Seniors, Boomers, Third Agers … whatever you choose to call them, we’ll all be in this demographic eventually – and hopefully with a bit of money. It’s ludicrous that that older people still aren’t properly represented in marketing, says new arrival Warwick Cairns.

I should start by putting my cards on the table. Or my bus-pass. Because I’ve just passed yet another age milestone, and already my social media feed is filling up with ads for hearing aids that, apparently, are “taking Britain by storm”. And reading-glasses. And, helpfully, funeral plans. Next time I die I’ll definitely bear those in mind.

When was the last time you saw anyone over 55 in a decent ad? It’s a hellscape full of reverse mortgages, erectile dysfunction pills, and bathtubs that won’t kill you.
– Fast Company

But it also affects you. Because however old you are right now, or however young, you’re never going to get any younger. You’ve got a one-way ticket, and your train has already left the station. And you’re not alone. Since the middle of the last century, the populations of nations throughout the ‘developed world’ have been steadily ageing. It’s reached the point where nearly half of all UK’s adults are now in their fifties and above. Sooner or later, you’ll be one of them.

One more thing: it affects our industry. A lot. Because, quite frankly, most of the ads targeted at people of my age and above are beyond awful. That would be bad enough if people in their fifties and older didn’t have any money to spend or any interest in spending it. But that’s not the case.

This year, MullenLowe London published The Invisible Powerhouse, a new report that digs deep into the economics, psychology and brand choices of the Third Age and divides them into seven distinct typologies. The report also looks at the way the youth-obsessed advertising and marketing industries routinely underrepresent, misrepresent and alienate older consumers. It’s essential reading.

Today, there are 52 million adults in Great Britain. Just under half – 47% or 24.6 million – are in their 50s and above. Between them they control assets of over £7.8 trillion, 68.3% of all UK household wealth. They account for well over half of all household expenditure. This is a figure forecast to rise to 63% by 2040. They are fast becoming the biggest spenders in every single category. They’re a group so big, and so important, that you’d imagine that any business, any policymaker, any marketer or any sentient human being would be crazy to overlook them. But you’d be wrong.

Because when it comes to advertising, just 12% of UK ads feature someone over 50 in a leading role. In the US the situation is even worse. According to the Havas Group, only about 5% of US advertising is even aimed at people over 50. And when they do appear in ads, the common way is to caricature them into one of two stereotypes. One is the frail pensioner deserving of pity or help. The other is the inspirational superager. These people do exist, but they’re not representative of their entire generations. Instagram influencer Baddiewinkle isn’t your typical 93-year-old. Skier and alpinist Yūichirō Miura wasn’t your typical 70-year-old when he became the oldest person to reach the summit of Everest. Or when he broke his own record ten years later, at the age of 80. His 55-year-old son Gota Miura, a freestyle skier, isn’t typical of his generation either. People are complex and various.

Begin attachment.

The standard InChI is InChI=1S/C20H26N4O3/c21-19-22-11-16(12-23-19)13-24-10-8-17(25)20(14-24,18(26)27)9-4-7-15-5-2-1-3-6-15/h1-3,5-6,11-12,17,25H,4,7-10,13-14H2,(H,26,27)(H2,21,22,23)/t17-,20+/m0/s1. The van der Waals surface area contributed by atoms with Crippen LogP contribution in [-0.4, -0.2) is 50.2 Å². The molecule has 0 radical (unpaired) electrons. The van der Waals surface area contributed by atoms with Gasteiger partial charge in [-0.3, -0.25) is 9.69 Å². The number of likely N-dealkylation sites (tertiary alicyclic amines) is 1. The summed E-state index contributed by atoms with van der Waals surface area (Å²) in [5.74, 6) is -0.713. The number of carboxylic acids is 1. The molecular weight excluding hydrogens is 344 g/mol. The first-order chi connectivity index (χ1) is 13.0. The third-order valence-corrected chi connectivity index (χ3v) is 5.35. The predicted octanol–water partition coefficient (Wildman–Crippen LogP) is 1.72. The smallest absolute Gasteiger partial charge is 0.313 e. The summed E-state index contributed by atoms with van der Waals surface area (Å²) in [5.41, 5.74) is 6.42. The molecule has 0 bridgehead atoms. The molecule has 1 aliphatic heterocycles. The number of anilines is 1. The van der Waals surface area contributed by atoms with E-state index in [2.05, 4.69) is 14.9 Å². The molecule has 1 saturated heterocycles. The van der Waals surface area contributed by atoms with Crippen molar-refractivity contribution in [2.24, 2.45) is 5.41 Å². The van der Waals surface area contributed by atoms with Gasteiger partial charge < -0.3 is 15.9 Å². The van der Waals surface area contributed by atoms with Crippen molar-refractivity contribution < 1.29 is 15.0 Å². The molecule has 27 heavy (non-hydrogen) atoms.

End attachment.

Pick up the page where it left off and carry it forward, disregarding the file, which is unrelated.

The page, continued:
If you don’t see people like you in advertising, it sends a signal. That signal says, this product isn’t for you. In a recent Gransnet survey, three quarters of over-50s said ‘advertising underrepresents my age group’. This was seen across all sectors, but felt especially keenly in technology, entertainment and cosmetics. Essentially, older role-models are excluded from anything enjoyable or life-affirming. This lack of representation has implications for the effectiveness of advertising: 49% of over-55s say they actively avoid brands that ignore their age group.

In the advertising and marketing industries we’re big on talking the talk about things like diversity and inclusion. We like to think we’re very aware of discrimination and ‘isms.’ Mostly they’re about various forms of ‘us versus them.’ But the big thing about the way older generations are treated is that them actually is us. Or will be. We all get older, sooner or later. And when we do, we will suffer for it. From a human point of view, it’s a shame and it’s a scandal. From a commercial point of view – from the point of view creating marketing that effectively targets and motivates huge numbers of consumers with money to spend – it’s utterly short-sighted and wrong.

So on a personal level, and on an industry level, we need to do something about this. And the biggest thing of all is to make them part of our world. Which means that agencies, and marketing departments, need to get a lot better at recruiting and retaining older talent.

We all need to listen more to older voices. Which is handy, because I’ve just seen a really interesting advert for some remarkable new hearing aids. They say Britain’s seniors are going crazy over them.